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Interview With John Kiriakou And Joseph Hickman On New Definitive Book On Abu Zubaydah

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The United States government initially claimed Abu Zubaydah was the No. 3 man in al Qaida. But especially since the release of the Senate intelligence committee’s report on CIA torture, such an assertion has become increasingly harder for government officials to make.

John Kiriakou, a former CIA officer who was involved in the capture of Zubaydah, and former U.S. Marine Joseph Hickman, who was stationed at Guantanamo Bay prison, sought to set the record straight by writing a definitive book on Zubaydah. They join the “Unauthorized Disclosure” podcast this week to talk about, “The Convenient Terrorist: Two Whistleblowers’ Stories Of Torture, Terror, Secret Wars, and CIA Lies.”

To listen to the interview, click the above player or go here.

Hickman recalls, “I was waiting for the Senate report to come out in December 2015.” He looked for Zubaydah’s name when the report came out because he was working for Zubaydah’s habeas defense team. He knew he had to get a hold of Kiriakou because everything Kiriakou previously “brought to light years earlier” was essentially published by the Senate.

There needed to be a book that outlined how Zubaydah was not who the government said he was—the third-highest ranking member of al Qaida. However, it also had to capture the complexities of his life and show he was not necessarily the person his defense team claimed.

“This public identification by the White House of Abu Zubaydah being a senior al Qaida leader and perhaps one of the masterminds of 9/11 was just a lie,” Kiriakou declares. “And so, the more information that came to light about Abu Zubaydah, the more I realized just how dead wrong the CIA was about this guy.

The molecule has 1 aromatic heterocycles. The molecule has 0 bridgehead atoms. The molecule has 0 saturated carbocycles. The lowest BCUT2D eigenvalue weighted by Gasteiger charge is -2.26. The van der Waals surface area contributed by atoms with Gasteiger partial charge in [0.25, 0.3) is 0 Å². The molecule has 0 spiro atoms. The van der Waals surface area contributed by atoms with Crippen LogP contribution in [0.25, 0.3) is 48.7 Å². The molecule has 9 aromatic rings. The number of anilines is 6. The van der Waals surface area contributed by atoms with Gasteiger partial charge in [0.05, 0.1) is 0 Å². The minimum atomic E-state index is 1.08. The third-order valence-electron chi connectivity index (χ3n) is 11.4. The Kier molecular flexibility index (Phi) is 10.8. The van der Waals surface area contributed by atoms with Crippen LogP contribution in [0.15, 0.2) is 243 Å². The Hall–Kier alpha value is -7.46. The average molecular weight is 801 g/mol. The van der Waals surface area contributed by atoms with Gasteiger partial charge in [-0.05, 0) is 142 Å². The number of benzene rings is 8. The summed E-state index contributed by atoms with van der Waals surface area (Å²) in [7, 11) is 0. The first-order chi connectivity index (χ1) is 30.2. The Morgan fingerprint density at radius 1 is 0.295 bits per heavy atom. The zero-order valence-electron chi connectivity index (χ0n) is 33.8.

“And at the same time, they were using the most horrific torture techniques against him to get him to talk about things that he just was not able to talk about because he didn’t have the access or the information,” Kiriakou adds.

Later in the interview, Kiriakou and Hickman respond to a few of the statements from depositions given by James Mitchell and Bruce Jessen, two CIA psychologists who were architects of the CIA’s torture program. They currently face a lawsuit brought by the ACLU on behalf of torture victims and their families.

“We have a federal torture act in this country passed into law in 1946 and signed by President Truman that specifically outlawed exactly the techniques that Mitchell and Jessen had used against Abu Zubaydah and subsequently against Khalid Sheikh Mohammed and others,” Kiriakou notes.

Jessen asserts that he “deliberated with great, soulful torment” about whether to carry out torture. The fact of the matter, as pointed out, is he and Mitchell were paid $81 million. There was a profit motive to their decisions to proceed with harsh and brutal interrogations.

“I believe [Jessen’s] statement was absolutely ridiculous,” Hickman said. “He knows what these type of torture techniques would do to a person, regarding PTSD or anything else. He knew he was harming people when he [was] doing things like anal feeding or some of the worst ones.”

To the claim Mitchell made that Zubaydah constantly threatened to kill him, Kiriakou responded, “Of course he’s going to threaten Mitchell and Jessen. They’re torturing him.” But also, “He has seen us for all of his adult life as the enemy.”

In fact, Hickman recalled the constant threats he heard from detainees while stationed at Guantanamo. “They would say you’re really nice but you know I would kill you if I was ever out of here and we ever met again. It’s just we’re enemies. It didn’t phase me a bit and why it would phase these experienced psychologists is laughable.”

Both of the whistleblowers contend it is long past time for Zubaydah to receive a fair trial, and that trial should happen in federal court. And if he is not to be charged, then it is probably time for the U.S. military to release him from prison.

“There’s been so much disinformation over the years. Even though these issues are very difficult and complicated, I think we were able to really put it in layman’s terms so people can really understand that Abu Zubaydah, while a bad guy, was wronged.”

Kevin Gosztola

Kevin Gosztola

Kevin Gosztola is managing editor of Shadowproof. He also produces and co-hosts the weekly podcast, "Unauthorized Disclosure."